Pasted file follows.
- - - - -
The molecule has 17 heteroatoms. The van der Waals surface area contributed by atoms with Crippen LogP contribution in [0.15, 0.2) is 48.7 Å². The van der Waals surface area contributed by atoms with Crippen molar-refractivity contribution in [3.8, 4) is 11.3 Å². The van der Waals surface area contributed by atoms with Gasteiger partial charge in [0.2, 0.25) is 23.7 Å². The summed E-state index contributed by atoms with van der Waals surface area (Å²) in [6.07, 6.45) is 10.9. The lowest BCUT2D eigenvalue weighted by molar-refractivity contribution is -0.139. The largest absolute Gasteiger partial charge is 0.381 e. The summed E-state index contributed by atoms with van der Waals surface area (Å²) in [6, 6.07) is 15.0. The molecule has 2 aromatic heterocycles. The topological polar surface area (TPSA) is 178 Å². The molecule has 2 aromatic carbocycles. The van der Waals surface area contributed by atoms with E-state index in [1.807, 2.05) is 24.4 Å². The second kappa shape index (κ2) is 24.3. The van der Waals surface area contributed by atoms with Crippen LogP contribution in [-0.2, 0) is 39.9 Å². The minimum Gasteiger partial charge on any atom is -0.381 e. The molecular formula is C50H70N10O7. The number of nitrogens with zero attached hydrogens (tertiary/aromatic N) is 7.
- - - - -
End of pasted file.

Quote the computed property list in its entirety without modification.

The molecule has 17 heteroatoms. The van der Waals surface area contributed by atoms with Crippen LogP contribution in [0.15, 0.2) is 48.7 Å². The van der Waals surface area contributed by atoms with Crippen molar-refractivity contribution in [3.8, 4) is 11.3 Å². The van der Waals surface area contributed by atoms with Gasteiger partial charge in [0.2, 0.25) is 23.7 Å². The summed E-state index contributed by atoms with van der Waals surface area (Å²) in [6.07, 6.45) is 10.9. The lowest BCUT2D eigenvalue weighted by molar-refractivity contribution is -0.139. The largest absolute Gasteiger partial charge is 0.381 e. The summed E-state index contributed by atoms with van der Waals surface area (Å²) in [6, 6.07) is 15.0. The molecule has 2 aromatic heterocycles. The topological polar surface area (TPSA) is 178 Å². The molecule has 2 aromatic carbocycles. The van der Waals surface area contributed by atoms with E-state index in [1.807, 2.05) is 24.4 Å². The second kappa shape index (κ2) is 24.3. The van der Waals surface area contributed by atoms with Crippen LogP contribution in [-0.2, 0) is 39.9 Å². The minimum Gasteiger partial charge on any atom is -0.381 e. The molecular formula is C50H70N10O7. The number of nitrogens with zero attached hydrogens (tertiary/aromatic N) is 7.